Jer 14:10 Thus saith the LORD unto this people, Thus have they loved to wander, they have not refrained their feet, therefore the LORD doth not accept them; he will now remember their iniquity, and visit their sins.
Jer 14:11 Then said the LORD unto me, Pray not for this people for their good.
Jer 14:12 When they fast, I will not hear their cry; and when they offer burnt offering and an oblation, I will not accept them: but I will consume them by the sword, and by the famine, and by the pestilence.

I think Psalms 30:5 captures well the double-edged sword of God’s repentance towards the old man and his comfort toward the new man.

Psa 30:5 For his anger endureth but a moment; in his favour is life: weeping may endure for a night […for it repenteth me that I have made [man], but joy cometh in the morning […but Noah found grace in the eyes of the LORD].

I hope you can see how the Lord’s repentance is nothing more than his turning away from our old carnal nature, which is, was and will be rebelling against Him. It is through this turning away that judgment is brought upon the flesh, and in due time, we are delivered and comforted; all by the will of our Father, who hardens and softens our hearts as he pleases.

You quoted Malachi 3:6, and reminded us that the Lord does not change. I added the preceding and following verses to help see how the Lord’s judgment has everything to do with whether He is with us or not.

Mal 3:5 And I will come near to you to judgment; and I will be a swift witness against the sorcerers, and against the adulterers, and against false swearers, and against those that oppress the hireling in his wages, the widow, and the fatherless, and that turn aside the stranger from his right, and fear not me, saith the LORD of hosts.
Mal 3:6 For I am the LORD, I change not; therefore ye sons of Jacob are not consumed.
Mal 3:7 Even from the days of your fathers ye are gone away from mine ordinances, and have not kept them. Return unto me, and I will return unto you, saith the LORD of hosts. But ye said, Wherein shall we return?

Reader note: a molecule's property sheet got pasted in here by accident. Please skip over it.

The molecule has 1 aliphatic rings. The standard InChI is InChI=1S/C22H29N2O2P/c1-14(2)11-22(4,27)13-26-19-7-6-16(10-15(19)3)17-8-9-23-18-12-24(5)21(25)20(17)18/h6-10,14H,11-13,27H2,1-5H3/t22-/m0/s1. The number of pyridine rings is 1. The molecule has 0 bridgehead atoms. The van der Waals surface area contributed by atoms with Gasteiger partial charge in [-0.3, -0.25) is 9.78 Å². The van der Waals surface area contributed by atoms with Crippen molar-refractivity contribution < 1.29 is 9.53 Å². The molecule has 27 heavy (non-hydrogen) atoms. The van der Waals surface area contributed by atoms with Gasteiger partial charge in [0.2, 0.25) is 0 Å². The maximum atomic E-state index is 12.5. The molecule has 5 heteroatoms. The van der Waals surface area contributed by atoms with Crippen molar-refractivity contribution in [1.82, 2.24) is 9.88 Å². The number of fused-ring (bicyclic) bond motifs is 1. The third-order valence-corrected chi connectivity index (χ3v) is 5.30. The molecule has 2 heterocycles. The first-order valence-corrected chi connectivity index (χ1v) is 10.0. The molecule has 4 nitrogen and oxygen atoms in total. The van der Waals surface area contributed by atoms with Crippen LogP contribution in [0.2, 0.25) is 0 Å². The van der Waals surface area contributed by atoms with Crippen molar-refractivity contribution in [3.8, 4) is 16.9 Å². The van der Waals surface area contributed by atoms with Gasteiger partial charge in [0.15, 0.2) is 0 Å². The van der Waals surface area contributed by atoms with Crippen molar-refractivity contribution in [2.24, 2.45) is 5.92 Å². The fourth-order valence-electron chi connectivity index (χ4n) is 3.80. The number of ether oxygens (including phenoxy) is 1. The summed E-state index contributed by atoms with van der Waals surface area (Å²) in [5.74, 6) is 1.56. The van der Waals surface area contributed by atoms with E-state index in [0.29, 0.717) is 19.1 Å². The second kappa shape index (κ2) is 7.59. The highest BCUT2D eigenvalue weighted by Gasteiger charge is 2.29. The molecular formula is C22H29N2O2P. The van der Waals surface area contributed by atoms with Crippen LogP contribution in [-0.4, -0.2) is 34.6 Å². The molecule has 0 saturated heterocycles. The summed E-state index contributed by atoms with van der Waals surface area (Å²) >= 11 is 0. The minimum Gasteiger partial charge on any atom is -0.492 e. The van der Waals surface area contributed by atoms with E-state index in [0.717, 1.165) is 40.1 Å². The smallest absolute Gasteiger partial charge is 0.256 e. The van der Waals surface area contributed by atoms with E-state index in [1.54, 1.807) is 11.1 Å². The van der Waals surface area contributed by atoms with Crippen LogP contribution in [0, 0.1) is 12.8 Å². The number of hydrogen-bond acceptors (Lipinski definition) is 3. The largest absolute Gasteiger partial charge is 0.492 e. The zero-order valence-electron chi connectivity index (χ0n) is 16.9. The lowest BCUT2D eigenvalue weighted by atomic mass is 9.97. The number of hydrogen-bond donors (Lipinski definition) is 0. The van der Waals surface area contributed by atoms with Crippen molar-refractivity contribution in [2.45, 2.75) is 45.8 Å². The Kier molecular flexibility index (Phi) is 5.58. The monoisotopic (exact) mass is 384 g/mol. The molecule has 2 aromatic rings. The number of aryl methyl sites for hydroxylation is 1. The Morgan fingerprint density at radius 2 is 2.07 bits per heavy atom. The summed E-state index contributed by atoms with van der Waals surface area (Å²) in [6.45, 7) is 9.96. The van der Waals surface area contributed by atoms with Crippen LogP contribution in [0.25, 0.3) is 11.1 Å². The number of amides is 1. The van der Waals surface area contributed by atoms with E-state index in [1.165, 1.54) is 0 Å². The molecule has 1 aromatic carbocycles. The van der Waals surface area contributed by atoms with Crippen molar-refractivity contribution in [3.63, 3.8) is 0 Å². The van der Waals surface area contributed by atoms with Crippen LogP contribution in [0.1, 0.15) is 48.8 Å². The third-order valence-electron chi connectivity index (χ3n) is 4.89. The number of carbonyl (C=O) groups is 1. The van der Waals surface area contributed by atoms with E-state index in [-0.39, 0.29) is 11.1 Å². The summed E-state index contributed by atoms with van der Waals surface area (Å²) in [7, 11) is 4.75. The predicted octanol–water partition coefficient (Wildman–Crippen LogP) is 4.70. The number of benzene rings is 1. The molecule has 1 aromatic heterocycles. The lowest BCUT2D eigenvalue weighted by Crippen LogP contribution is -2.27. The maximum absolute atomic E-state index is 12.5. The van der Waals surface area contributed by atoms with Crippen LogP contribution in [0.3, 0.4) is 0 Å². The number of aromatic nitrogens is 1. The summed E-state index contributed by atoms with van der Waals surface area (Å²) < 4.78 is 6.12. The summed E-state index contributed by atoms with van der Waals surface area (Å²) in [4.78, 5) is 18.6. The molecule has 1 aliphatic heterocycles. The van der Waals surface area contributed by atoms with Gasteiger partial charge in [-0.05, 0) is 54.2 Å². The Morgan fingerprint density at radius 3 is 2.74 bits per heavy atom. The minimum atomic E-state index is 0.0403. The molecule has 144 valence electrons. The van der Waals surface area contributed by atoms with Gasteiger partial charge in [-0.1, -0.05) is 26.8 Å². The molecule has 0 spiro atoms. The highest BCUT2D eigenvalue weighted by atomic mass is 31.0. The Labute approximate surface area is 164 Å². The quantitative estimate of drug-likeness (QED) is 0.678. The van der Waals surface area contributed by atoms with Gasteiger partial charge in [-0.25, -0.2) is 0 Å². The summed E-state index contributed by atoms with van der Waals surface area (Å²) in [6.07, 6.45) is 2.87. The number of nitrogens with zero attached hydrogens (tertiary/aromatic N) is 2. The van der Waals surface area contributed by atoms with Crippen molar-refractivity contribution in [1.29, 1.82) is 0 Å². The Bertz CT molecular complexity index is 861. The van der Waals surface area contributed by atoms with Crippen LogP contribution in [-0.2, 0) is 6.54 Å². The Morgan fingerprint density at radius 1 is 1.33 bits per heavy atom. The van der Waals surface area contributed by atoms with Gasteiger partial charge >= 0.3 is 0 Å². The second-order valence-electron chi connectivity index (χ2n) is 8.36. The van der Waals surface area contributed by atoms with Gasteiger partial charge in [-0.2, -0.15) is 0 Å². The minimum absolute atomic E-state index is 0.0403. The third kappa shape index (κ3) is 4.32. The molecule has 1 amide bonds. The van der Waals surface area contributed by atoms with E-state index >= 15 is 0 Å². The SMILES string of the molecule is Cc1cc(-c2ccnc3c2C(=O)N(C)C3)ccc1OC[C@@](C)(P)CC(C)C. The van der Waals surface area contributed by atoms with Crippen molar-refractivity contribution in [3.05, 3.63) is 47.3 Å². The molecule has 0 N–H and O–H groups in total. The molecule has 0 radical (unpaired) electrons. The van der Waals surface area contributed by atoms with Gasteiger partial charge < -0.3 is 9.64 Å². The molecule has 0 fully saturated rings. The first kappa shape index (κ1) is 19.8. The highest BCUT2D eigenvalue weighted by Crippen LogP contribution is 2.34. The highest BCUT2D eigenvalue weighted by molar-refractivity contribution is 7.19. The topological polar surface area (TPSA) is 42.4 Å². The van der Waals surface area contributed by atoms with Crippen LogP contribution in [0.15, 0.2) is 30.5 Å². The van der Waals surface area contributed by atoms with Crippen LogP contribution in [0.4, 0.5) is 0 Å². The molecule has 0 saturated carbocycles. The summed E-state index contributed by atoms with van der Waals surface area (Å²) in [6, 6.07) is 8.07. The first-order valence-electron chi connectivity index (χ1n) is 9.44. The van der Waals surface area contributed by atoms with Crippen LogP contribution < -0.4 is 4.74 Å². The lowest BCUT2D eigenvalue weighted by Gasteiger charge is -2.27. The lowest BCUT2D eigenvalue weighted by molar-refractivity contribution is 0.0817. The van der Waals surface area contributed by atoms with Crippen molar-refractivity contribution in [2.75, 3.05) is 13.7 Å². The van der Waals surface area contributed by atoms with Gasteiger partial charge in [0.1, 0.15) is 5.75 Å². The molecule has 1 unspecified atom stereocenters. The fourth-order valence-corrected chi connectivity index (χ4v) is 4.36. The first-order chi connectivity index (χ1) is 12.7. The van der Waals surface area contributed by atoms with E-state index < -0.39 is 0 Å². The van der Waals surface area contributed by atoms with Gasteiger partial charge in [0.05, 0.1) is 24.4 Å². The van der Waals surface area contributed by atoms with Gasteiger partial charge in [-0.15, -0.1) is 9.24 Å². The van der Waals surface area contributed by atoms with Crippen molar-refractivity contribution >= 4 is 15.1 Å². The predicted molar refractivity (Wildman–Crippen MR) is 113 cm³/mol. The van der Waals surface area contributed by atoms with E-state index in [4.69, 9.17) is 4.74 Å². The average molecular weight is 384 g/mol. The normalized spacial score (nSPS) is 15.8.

Why does the Lord tell us “return unto me, and I will return unto you?” Simply put, the Lord does not change, and part of the Lord not changing is the fact that he will turn away from us if we are disobedient to him. Even more revealing is that during that time that he has turned away from us, or when He is “far” from us, He is actually near to us in judgment. Which fulfills both these scriptures…

Deu 31:8 And the LORD, he it is that doth go before thee; he will be with thee, he will not fail thee, neither forsake thee: fear not, neither be dismayed.

Psa 22:1 My God, my God, why hast thou forsaken me?…

When the flesh feels forsaken, it is because it is being judged. But the spiritual man within us knows that even during those times, we are not at all forsaken. Which brings me to the final point that God is not a liar, neither does he ever change his mind; which you brought up in quoting Numbers 23:19.

Num 23:19 God is not a man, that he should lie; neither the son of man, that he should repent: hath he said, and shall he not do it? or hath he spoken, and shall he not make it good?

The Lord’s mind never changes. Man has no influence on what God is, was or will be doing. It is us who must have our minds changed, and cleansed by the washing of the water of God’s word. The above scripture from Numbers 23 is a declaration that we will live by every word of God, and that all things come alike to all men, and that will hold true in every generation.

“Hath he said, and shall he not do it? or hath he spoken, and shall he not make it good?” is the context of God not lying, or repenting like a man. Here is another spiritual witness to the fact that God does not repent in the sense where he changes his mind.

Psa 102:25 Of old hast thou laid the foundation of the earth: and the heavens are the work of thy hands.
Psa 102:26 They shall perish, but thou shalt endure: yea, all of them shall wax old like a garment; as a vesture shalt thou change them, and they shall be changed:
Psa 102:27 But thou art the same, and thy years shall have no end.

“As a vesture shalt thou change them, and they shall be changed” is a prophecy of what repentance we will do after Christ has entered into our hearts. This is the difference between God’s repentance towards man, and man’s repentance towards God. God does not change his mind, but we will be conformed to the image of and have the mind of Christ.

The word ‘repent’, and its variations, appears 34 times in the New Testament, and they always refers to our change of mind towards God, and our own unrighteousness.

Act 3:19 Repent ye therefore, and be converted, that your sins may be blotted out, when the times of refreshing shall come from the presence of the Lord;

Rev 3:19 As many as I love, I rebuke and chasten: be zealous therefore, and repent.

I hope this answers your question. I look forward to hearing what others will add to this.


Ernesto Rivera